The general rule has been repeatedly so laid down. Western Union Telegraph Company v. Rogers, 93 U. S. 565; Walker v. United States, 4 Wall. 163, 71 U. S. 165; Knapp v. Banks, 2 How. 73; New York Elevated Railroad v. Fifth National Bank, 118 U. S. 608.
Where interest, instead of accompanying the judgment or decree as damages for the detention of a specific amount adjudged or decreed, is part of the claim litigated, and the judgment or decree is so framed as to provide for it to run from a period antecedent to the rendition of such judgment or decree, or, in actions ex contractu, according to the terms of the contract upon which the action is based, jurisdiction may attach. Zeckendorf v. Johnson, 123 U. S. 617; The Patapsco, 12 Wall. 451; The Rio Grande, 19 Wall. 178.
This result would have followed here if, by the judgment of affirmance, interest had been directed to be added to the judgment at special term. As it is, however, the judgment falls below the amount necessary to give us jurisdiction.
Upon the trial, the following, among other instructions, were asked for the defendant and refused:
"The present government of the District of Columbia having been imposed upon the people of the District without any power or opportunity on the part of said people to accept or reject the same, the District cannot be held responsible for the negligence of said government."
"The District of Columbia, under the form of government existing at the time of the accident which is the subject matter of this suit, is not liable for damages resulting from said accident. If the care of the streets of the City of Washington, as a public duty, is imposed by the statutes upon the District of Columbia, the performance of which is for the general benefit, and the District derives no profit from it, then no action can be maintained against the District for damages resulting from a neglect to perform such public duty."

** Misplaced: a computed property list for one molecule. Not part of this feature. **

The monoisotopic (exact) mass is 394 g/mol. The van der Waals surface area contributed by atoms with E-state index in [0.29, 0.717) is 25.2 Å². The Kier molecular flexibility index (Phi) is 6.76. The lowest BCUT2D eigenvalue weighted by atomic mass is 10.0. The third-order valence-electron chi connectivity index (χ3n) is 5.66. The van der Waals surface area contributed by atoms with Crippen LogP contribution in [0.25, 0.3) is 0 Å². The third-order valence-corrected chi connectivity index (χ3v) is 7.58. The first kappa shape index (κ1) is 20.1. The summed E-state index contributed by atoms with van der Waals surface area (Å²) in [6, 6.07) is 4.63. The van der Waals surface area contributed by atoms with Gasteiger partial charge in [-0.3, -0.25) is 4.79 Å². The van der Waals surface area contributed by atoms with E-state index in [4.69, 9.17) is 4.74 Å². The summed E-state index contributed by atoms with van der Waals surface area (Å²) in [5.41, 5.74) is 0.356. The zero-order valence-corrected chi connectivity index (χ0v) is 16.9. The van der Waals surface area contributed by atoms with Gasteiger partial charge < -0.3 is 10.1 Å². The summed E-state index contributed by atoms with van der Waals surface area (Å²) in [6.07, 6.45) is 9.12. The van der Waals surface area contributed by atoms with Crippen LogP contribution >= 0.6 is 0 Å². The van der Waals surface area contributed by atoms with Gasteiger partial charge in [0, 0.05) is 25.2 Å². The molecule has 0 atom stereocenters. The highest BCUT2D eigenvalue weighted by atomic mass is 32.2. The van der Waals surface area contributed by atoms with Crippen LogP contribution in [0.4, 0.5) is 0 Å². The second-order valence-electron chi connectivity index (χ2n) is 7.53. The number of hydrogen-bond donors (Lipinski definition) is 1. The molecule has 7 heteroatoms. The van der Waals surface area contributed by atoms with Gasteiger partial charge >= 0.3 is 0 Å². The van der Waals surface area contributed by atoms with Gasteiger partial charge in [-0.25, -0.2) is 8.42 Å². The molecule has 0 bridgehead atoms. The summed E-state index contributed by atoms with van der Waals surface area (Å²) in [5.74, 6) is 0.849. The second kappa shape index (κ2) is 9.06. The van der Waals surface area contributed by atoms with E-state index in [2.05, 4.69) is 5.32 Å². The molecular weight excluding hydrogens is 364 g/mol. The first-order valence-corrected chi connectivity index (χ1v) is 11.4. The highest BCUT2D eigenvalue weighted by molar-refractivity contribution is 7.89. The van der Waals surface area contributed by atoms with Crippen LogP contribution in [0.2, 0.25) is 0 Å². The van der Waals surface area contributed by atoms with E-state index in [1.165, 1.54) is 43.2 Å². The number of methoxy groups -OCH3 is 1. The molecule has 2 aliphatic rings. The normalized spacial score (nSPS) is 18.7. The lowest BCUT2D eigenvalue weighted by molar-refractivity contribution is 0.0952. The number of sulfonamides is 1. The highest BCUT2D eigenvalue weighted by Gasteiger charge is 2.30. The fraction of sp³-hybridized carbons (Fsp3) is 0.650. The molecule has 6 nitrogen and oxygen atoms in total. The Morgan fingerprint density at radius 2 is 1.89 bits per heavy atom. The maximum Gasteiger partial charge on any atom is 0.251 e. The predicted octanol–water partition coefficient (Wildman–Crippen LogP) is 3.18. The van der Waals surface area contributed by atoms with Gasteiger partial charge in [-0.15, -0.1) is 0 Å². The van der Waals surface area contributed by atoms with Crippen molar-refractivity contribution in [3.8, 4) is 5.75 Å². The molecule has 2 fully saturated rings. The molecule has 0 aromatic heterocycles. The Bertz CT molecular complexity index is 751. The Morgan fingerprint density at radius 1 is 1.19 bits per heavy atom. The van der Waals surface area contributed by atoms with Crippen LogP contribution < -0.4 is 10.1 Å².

"The present form of government of the District of Columbia, consisting as it does of officers who are all appointed and paid by the United States, without any power to levy taxes or expend money except as directed by Congress, is not of such a character as to make the district responsible in damages for any negligence of those officers."
It is contended on behalf of the plaintiff in error that the validity of the authority conferred upon the District commissioners by Congress is drawn in question in this suit.
We do not agree with counsel in this view. The instructions above quoted involved the acts of Congress creating the District government only as bearing upon the question of the liability of the District for negligence in failing to keep the streets in repair, and by way of construction, and the validity of the acts themselves, or of the authority exercised under them, was not denied. The case of Baltimore & Potomac Railroad Co. v. Hopkins, ante, 130 U. S. 210, is decisive that jurisdiction cannot be maintained on this ground, under such circumstances. The writ of error will therefore be